Email marketing should be explicitly opt-in and not violate customer trust.

    As an email marketer, you have zero right to blame internal pressures, technology, or anything/anyone else. If Wall Street bankers don't deserve a pass when they break the law, why do email marketers?

  9. Dj Waldow from Blue Sky Factory, August 12, 2010 at 5:47 p.m.


    I think we can all agree with your statement that "Email marketing should be explicitly opt-in and not violate customer trust." Any credible email marketer or email service provider will back you on that statement 100%.

    In my heart, I believe that most email marketers have good intentions. They are not out to spam you. They don't want to send you email that you don't want, that you'll delete, or that your (gasp) mark as spam. They want to do the right thing. The challenge is that their is constant pressure to squeeze more juice out of email marketing. It has proven ROI. The DMA says $43.62 in 2009. Not bad.

    So what do we do? Continue to educate. Continue to write blog posts that are constructive and help them become better email marketers. Continue to move them towards reputable Email Service Providers who have teams of client service managers that are willing to coach them on how to "do it better."

    I think your closing comments (Four Simple Steps) are a "step" in the right direction towards education.

    DJ Waldow
    Director of Community, Blue Sky Factory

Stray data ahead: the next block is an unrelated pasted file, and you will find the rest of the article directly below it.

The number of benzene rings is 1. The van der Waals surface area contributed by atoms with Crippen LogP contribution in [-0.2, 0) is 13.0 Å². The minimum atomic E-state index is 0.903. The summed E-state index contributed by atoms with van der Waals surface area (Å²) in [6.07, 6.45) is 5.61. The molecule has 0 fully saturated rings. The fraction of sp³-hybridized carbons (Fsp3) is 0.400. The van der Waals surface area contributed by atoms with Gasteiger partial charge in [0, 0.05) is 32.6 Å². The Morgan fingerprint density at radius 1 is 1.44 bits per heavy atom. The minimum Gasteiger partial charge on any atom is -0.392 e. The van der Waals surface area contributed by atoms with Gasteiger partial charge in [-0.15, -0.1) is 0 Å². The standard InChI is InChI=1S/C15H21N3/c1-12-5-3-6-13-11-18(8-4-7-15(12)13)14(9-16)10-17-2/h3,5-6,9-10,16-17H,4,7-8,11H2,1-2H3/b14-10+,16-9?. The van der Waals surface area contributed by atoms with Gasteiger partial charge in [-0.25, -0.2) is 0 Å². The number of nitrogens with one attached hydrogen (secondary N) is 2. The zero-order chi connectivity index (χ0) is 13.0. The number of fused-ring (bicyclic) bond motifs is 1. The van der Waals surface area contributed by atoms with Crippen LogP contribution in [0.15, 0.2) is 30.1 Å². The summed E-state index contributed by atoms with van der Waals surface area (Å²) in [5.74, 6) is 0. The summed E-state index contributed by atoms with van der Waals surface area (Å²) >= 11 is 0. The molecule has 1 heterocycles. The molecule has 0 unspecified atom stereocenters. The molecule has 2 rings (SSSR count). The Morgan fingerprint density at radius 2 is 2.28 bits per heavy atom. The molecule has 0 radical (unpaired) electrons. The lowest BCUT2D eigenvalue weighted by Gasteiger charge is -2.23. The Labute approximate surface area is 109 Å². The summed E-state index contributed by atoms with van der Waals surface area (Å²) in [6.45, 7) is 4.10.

10. Elie Ashery from DEMY Media, August 12, 2010 at 8:43 p.m.

    Like any institution the quality of output is based on admission standards. Email marketing as an institution has bottom of the barrel admission standards. It's cheap and anyone with a pulse can call themselves an email marketer. Things have improved slowly over the number of years with more companies embracing best practices however there won't be a tectonic shift until price or some other force flushes the bad apples.

  11. Andrew Kordek from Trendline Interactive, August 12, 2010 at 11:32 p.m.


    My name is Andrew and I am an email marketer. I take offense to your generalization of email marketers and respectfully ask that you rethink your position.

    Your four simple steps are certainly nothing that I have not heard before. However, as an individual who has been doing email marketing for over 10 years now, I can tell you that there are internal pressures, IT resource constraints and just about anything you can imagine that can hinder a email marketer from doing what is right for the subscriber. Understand that as a professional, I strive everyday to become a better email marketer, but I sometimes fail. That in no way makes me makes me human.

    I also find it incredibly insensitive and unprofessional that you chastise me to "heed your warning" and again ask that you reconsider your generalization here.